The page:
853 


.9 


Oregon 


30 


A58 


.6 


28 


530 


.6 


Kdaho 


31 


A25 


.5 


32 


490 


.5 


Colorado 


32 


417 


.5 


36 


428 


.5 


Arizona 


33 


aA 


.v 


35 


441 


.5 


Nebraska 


35 


399 


.5 


25 


701 


.8 


T^oming 


a 


137 


.2 


40 


194 


.2 


New Mexico 


U 


88 


.1 


47 


68 


.1 


Nevada 


J^5 

(15) 


81 
13093 


.1 
15.8 


48 


23 




Western States 


15040 


16.7 



Group 4 



.Georgia 


17 


10A9 


Texas 


18 


962 


Alabama 


19 


801 


Kentucky- 


21 


750 


Tennessee 


23 


677 


North Carolina 


24 


675 


South Carolina 


28 


486 


Virginia 


29 


469 


Arkansas 


37 


255 


Oklahoma 


38 


255 


Mississippi 


39 


234 


Loiiisiana 


42 


129 


West Virginia 


43 


90 


Florida 


49 
(14) 


19 


Southern States 


6851 



1.3 
1.2 
1. 

,Q 

.8 
.8 
.6 
.6 
.3 
.3 
.3 
.2 
.1 



8.4 



19 


880 


1. 


30 


507 


.6 


16 


1151 


1.3 


27 


599 


.7 


34 


454 


.5 


15 


124A 


1.4 


26 


615 


.7 


38 


251 


.3 


43 


136 


.2 


31 


491 


.6 


46 


68 


.1 


41 


180 


.2 


U 


95 


.1 


45 


78 


.1 




6749 


7.8 



Source: Maple Flooring Manufactvu'ers Association, 
Chicago, 111. Based on reports received 
from 18 identical M.F.M.A. members; data 
released July 10, 1930. 



9SG4 



-3U- 



g 












r^ o 



K « K 

vO H rH 



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o 








CO 


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i 


8 


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a, 




^ 


s 


3 ; 


^ 






g 


^ 




g 


w 


H 1 






H • 



H >r» CV 0( H »AHr^<XHH H «0 rr^ (N •'^ ^< 



H V»0 



C^H H 



C>H 0< H 



•k <k n 1^ 

H «ACV H C»> H 



'oolcr^ H -*HCr\H H O rrv W t^ H 



«0>rvvOOHcnNO«^C~«rvOtoOH>rv-^t*0«OHQr>-HH*ONO< 
WOv^>^tOC*^<AC^^J^-H^PW«^v«00^^{f»^<>>TOU^<^0^«1^0 



M •« <« 

CO H <N( 



•k « 



H to 0< H f>> 



• 






H^r,cMoo^oc^<^^c^^^»^oo<^fyr-^^->4••;4to«ooof»^^oO <»jh 



tOHH»fMn«)r>toc^«oO«At-^<no^-^r-iwoot50vDC-0 o{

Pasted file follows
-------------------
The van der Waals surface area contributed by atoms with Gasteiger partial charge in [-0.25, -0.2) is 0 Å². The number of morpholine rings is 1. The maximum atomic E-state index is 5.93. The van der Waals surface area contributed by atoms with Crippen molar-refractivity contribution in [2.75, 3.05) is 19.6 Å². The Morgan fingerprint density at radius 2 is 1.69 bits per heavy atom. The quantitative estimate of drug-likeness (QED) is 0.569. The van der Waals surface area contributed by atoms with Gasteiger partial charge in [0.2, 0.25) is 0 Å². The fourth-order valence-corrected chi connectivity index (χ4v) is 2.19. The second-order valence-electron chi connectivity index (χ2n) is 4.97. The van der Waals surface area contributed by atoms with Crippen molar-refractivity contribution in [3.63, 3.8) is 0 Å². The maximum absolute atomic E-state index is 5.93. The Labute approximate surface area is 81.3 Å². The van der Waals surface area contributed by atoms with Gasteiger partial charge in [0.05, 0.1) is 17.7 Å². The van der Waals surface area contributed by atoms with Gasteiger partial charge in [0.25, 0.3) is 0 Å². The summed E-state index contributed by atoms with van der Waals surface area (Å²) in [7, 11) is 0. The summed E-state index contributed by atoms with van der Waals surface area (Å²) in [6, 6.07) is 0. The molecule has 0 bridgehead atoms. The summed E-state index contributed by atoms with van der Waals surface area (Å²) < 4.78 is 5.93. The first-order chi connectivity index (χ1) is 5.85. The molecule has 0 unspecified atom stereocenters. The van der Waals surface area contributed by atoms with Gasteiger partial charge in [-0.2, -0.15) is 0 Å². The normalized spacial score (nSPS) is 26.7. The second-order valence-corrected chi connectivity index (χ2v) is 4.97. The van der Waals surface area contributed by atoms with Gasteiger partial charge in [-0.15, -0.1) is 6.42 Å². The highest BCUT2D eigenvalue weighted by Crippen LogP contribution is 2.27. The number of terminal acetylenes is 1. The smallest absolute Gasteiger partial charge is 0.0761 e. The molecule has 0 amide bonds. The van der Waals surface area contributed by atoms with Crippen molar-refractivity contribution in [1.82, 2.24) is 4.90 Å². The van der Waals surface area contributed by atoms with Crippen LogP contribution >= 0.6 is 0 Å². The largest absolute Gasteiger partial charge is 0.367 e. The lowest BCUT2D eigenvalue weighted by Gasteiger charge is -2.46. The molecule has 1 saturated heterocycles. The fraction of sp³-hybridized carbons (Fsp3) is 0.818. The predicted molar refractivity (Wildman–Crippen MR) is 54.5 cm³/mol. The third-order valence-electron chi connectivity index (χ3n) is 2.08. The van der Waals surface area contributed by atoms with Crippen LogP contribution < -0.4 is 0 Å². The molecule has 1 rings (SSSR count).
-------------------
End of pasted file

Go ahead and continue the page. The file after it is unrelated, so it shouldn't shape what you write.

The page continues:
n^tO •>ifvp -^tH O f*< H WN 0^&^CS WvO --T-^^a a« -<*«o ^to H 
•HO^VNsO «rM-i H nO -4- cj vo ('S cy CM vO O H >rv 1-J u> c^ 



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a> ^ 

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fe • -H bo o d a 

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•3§ 



HhH«JOO<I)'HH<l>'dHd 



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CO 

S Si 



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w o d CO 05 



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C>iC^W>sOtO<»>CNJ-*W'>*->*CVsOO»riHt>-C^«n«riOoHvOO>tHH 
0< H^ *r4 * *r4c\I 'vOCSoIhoIh H C^ f^ W H P> H 



qkf»4 



-sia. 









CVJ (X, 
0^ 



o w 



H H to -"tHHcn * * 'o ' T-i H 






f<>o*o«or»ot>jcow>»r>o-^\oi^N<\jrHPsif\jeo>r>ey 



•^StOS VTi ON ^ -dD vD vO to sD eO f<> VN C^ H vO -«* O 



C^W>r-HH«VJCr\vOO^-*O^CVNO>OCV-^Ht0t0t^C«-O< 
C>4 to •«* CA H >n H 



(\iONOf^HHvO>rit^tOt^r-iStnSfOiC\JHNO>r>\0«f\H 






to>A\p^i-ir\»ri^l>2torr>t-vpfVvoO'tfNOO 
rjvDo^ooNty«r»ot>-oo^HSoNHt'Soovo«o 
r-?vocytoH «r\ «r* H o p«^ oJ oj m vo HvonSf^ 






ID 

Pt m-ri M a 

S fH >< b H ^ 

CO O <D O «> m 



<D (D .«) O O O j ^ U 



s % ss s s s 










^, 






3 






OS >rNto <«> 
c<^ O >r» 



to to _ 



'i 

«rt >o Tf^ ^ 0| ^ 

o <> H oJh 
•k ••oil S 

t>-sO HI O 
H BJ 



Ifel 






8*1 

« O TJ 

3 s -^ 
8 2 

•H W •> 

« -o 
o<«t e 

01 -a 
nop 



U -P 

p a o 

■P h d 

c « 

cd ^ o> 

3 g «J 

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(0 



^ 



98b' 



-213- 

TULJ n 

mstam and cu>icitt or laus tut prosoci'ici dkits it stui 
laiffist ASS loi-iaaaa mills * 
AS at ion'«sa 1. .i;}j